Woman can’t sue Al­berta reg­u­la­tor in frack­ing case

The Globe and Mail (Prairie Edition) - - NEWS - JIM BRONSKILL OT­TAWA

The Supreme Court of Canada says an Al­berta woman can­not sue the prov­ince’s en­ergy reg­u­la­tor as part of her claim that hy­draulic frac­tur­ing so badly con­tam­i­nated her well that the wa­ter can be set on fire.

In a 5-4 rul­ing Fri­day, the high court re­jected Jes­sica Ernst’s ar­gu­ment that a provin­cial pro­vi­sion shield­ing the reg­u­la­tor from le­gal ac­tion was un­con­sti­tu­tional.

She be­gan le­gal ac­tion against the reg­u­la­tor, Cal­gary-based en­ergy com­pany En­cana and Al­berta En­vi­ron­ment, in 2007.

She al­leges that frack­ing on her land north­east of Cal­gary re­leased haz­ardous amounts of meth­ane and other chem­i­cals into her well and that her con­cerns were not prop­erly in­ves­ti­gated.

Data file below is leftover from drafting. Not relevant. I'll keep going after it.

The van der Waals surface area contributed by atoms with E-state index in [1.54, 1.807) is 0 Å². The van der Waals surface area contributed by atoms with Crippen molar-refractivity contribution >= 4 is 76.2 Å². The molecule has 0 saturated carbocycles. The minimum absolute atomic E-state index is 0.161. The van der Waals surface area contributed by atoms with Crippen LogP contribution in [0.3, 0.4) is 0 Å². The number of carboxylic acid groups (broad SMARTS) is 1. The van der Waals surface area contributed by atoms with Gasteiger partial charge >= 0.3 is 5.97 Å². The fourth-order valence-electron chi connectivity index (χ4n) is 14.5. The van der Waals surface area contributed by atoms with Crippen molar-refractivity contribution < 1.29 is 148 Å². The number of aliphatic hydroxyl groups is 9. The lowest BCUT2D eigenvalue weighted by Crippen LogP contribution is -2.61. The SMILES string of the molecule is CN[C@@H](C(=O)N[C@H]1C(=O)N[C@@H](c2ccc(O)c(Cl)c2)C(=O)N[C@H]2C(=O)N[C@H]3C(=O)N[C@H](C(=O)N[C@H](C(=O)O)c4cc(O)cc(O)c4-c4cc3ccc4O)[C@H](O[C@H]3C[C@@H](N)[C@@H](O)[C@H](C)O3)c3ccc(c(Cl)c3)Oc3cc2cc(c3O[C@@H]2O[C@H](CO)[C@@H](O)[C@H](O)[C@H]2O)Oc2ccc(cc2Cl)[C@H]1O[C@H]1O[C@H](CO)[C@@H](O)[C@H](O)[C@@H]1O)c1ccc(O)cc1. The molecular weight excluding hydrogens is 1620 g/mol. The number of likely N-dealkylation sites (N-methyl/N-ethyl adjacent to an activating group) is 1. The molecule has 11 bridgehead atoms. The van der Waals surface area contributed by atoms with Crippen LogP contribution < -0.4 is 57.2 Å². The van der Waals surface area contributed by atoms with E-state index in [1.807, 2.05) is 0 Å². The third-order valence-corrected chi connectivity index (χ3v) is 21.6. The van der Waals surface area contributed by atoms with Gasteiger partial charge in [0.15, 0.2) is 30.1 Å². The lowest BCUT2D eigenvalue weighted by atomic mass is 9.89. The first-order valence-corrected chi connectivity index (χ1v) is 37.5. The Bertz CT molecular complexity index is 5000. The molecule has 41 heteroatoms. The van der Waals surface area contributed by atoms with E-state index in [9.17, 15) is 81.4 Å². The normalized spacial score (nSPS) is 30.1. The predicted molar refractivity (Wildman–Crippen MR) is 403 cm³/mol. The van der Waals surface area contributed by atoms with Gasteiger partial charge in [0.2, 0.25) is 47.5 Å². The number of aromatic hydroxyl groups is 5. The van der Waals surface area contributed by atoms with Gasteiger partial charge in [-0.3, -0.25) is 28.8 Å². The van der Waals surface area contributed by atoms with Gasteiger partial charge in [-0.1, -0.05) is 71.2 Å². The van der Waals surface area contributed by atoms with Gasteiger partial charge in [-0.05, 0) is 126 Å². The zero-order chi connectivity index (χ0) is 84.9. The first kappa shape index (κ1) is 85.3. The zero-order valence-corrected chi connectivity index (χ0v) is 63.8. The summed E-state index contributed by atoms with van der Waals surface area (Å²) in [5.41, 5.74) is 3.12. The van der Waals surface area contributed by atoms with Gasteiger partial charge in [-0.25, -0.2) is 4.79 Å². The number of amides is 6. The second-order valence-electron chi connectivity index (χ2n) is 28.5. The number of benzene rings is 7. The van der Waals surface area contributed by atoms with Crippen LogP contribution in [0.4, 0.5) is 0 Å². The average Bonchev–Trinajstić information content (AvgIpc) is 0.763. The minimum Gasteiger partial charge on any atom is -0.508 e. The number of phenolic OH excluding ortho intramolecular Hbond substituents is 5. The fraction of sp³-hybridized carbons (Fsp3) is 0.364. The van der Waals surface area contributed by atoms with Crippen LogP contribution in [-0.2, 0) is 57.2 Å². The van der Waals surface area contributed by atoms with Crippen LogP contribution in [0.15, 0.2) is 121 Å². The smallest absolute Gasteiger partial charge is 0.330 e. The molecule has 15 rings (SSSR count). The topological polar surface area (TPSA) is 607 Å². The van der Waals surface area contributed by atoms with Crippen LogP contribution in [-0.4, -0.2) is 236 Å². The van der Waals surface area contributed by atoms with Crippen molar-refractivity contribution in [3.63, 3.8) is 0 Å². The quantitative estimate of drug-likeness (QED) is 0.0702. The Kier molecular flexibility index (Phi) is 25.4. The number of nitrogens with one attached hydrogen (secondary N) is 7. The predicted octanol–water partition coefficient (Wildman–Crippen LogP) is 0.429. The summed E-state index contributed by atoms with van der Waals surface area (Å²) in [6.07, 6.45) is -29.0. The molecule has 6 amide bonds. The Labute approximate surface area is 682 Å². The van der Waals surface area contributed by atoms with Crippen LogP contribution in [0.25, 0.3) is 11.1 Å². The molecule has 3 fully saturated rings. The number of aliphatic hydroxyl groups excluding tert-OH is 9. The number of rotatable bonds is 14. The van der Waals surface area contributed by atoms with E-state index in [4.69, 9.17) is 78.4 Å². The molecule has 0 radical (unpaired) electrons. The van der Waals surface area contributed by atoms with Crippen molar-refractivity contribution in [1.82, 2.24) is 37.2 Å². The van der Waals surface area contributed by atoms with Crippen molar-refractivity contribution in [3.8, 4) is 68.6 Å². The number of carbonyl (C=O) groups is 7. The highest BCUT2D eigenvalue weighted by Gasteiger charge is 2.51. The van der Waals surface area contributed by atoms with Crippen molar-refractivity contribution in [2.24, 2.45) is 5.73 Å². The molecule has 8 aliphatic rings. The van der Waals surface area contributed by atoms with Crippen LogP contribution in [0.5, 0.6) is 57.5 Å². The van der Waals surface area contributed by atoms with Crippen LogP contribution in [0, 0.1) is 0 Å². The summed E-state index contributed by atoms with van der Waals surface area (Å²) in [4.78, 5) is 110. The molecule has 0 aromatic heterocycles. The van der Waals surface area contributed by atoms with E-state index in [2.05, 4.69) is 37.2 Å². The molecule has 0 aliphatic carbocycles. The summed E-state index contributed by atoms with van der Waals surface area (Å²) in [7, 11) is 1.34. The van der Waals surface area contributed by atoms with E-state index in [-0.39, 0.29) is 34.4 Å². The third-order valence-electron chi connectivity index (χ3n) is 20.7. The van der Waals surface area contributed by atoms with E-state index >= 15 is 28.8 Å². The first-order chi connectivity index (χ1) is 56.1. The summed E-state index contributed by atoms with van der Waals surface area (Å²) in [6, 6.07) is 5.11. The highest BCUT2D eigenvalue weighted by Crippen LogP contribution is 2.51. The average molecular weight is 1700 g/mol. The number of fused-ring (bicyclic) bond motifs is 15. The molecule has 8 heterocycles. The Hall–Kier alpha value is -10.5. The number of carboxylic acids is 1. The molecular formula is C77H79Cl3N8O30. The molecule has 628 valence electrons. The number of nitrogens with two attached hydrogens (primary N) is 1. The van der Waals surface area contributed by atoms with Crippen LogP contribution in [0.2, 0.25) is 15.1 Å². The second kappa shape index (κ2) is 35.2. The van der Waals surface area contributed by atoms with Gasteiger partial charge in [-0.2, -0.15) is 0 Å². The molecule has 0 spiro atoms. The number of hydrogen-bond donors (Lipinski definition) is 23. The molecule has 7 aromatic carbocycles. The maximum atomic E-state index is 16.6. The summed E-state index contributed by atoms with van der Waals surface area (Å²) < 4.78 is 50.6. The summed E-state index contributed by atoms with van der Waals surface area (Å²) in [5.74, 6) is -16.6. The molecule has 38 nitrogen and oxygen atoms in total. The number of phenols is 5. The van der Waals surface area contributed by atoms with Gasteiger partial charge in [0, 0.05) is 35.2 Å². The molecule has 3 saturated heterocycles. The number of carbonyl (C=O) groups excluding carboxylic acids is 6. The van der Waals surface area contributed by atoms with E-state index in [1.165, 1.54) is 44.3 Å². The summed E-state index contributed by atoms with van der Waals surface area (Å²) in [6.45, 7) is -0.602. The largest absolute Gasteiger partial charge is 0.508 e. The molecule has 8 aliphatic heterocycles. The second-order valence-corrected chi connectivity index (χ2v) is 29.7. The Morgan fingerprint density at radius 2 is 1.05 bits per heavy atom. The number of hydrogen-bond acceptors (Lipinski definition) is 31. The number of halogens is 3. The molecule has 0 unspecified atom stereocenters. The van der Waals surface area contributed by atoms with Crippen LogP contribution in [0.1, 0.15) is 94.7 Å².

Ms. Ernst sought dam­ages of $50,000 in claim­ing the reg­u­la­tor breached her con­sti­tu­tional right to free speech.

She said that from Novem­ber, 2005, to March, 2007, the reg­u­la­tor’s com­pli­ance branch cut off con­tact with her, say­ing she would have to raise her con­cerns only with the reg­u­la­tor and not through the me­dia or other pub­lic means.

Ms. Ernst claimed that in­fringed her char­ter right to free speech – ef­fec­tively pun­ish­ing her for the pub­lic crit­i­cism and pre­vent­ing her from speak­ing out fur­ther.

The Al­berta courts cited the im­mu­nity pro­vi­sion in provin­cial law and ex­empted the Al­berta En­ergy Reg­u­la­tor from the law­suit.

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